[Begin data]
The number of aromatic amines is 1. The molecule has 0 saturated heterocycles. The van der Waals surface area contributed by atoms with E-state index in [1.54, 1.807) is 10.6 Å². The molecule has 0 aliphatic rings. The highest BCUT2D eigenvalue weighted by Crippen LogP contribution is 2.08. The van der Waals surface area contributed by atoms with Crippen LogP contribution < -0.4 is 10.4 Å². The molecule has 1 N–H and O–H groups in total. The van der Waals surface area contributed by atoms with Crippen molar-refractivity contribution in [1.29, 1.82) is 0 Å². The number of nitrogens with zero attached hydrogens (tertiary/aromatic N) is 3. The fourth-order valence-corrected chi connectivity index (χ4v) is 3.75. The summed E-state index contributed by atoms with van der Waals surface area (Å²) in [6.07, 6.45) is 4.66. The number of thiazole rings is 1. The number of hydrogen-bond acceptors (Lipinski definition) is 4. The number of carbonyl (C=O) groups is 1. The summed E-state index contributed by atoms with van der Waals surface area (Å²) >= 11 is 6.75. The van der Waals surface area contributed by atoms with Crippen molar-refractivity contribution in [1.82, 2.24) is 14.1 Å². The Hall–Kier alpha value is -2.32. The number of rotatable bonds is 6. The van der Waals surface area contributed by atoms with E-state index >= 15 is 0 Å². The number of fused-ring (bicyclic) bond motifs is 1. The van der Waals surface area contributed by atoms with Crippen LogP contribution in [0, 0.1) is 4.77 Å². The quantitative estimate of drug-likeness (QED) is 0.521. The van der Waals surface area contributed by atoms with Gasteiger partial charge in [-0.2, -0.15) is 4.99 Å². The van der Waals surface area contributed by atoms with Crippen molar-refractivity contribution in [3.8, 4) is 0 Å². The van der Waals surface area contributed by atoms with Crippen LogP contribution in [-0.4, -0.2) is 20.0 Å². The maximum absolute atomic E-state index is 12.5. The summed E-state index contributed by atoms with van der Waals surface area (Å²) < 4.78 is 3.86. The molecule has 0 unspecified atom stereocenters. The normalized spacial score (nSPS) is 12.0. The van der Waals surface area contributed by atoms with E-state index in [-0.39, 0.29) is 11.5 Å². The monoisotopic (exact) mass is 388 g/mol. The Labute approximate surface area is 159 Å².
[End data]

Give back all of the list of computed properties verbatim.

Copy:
The number of aromatic amines is 1. The molecule has 0 saturated heterocycles. The van der Waals surface area contributed by atoms with E-state index in [1.54, 1.807) is 10.6 Å². The molecule has 0 aliphatic rings. The highest BCUT2D eigenvalue weighted by Crippen LogP contribution is 2.08. The van der Waals surface area contributed by atoms with Crippen LogP contribution < -0.4 is 10.4 Å². The molecule has 1 N–H and O–H groups in total. The van der Waals surface area contributed by atoms with Crippen molar-refractivity contribution in [1.29, 1.82) is 0 Å². The number of nitrogens with zero attached hydrogens (tertiary/aromatic N) is 3. The fourth-order valence-corrected chi connectivity index (χ4v) is 3.75. The summed E-state index contributed by atoms with van der Waals surface area (Å²) in [6.07, 6.45) is 4.66. The number of thiazole rings is 1. The number of hydrogen-bond acceptors (Lipinski definition) is 4. The number of carbonyl (C=O) groups is 1. The summed E-state index contributed by atoms with van der Waals surface area (Å²) >= 11 is 6.75. The van der Waals surface area contributed by atoms with Crippen molar-refractivity contribution in [1.82, 2.24) is 14.1 Å². The Hall–Kier alpha value is -2.32. The number of rotatable bonds is 6. The van der Waals surface area contributed by atoms with E-state index >= 15 is 0 Å². The number of fused-ring (bicyclic) bond motifs is 1. The van der Waals surface area contributed by atoms with Crippen LogP contribution in [0, 0.1) is 4.77 Å². The quantitative estimate of drug-likeness (QED) is 0.521. The van der Waals surface area contributed by atoms with Gasteiger partial charge in [-0.2, -0.15) is 4.99 Å². The van der Waals surface area contributed by atoms with Crippen molar-refractivity contribution in [3.8, 4) is 0 Å². The van der Waals surface area contributed by atoms with Crippen LogP contribution in [-0.4, -0.2) is 20.0 Å². The maximum absolute atomic E-state index is 12.5. The summed E-state index contributed by atoms with van der Waals surface area (Å²) < 4.78 is 3.86. The molecule has 0 unspecified atom stereocenters. The normalized spacial score (nSPS) is 12.0. The van der Waals surface area contributed by atoms with E-state index in [-0.39, 0.29) is 11.5 Å². The monoisotopic (exact) mass is 388 g/mol. The Labute approximate surface area is 159 Å².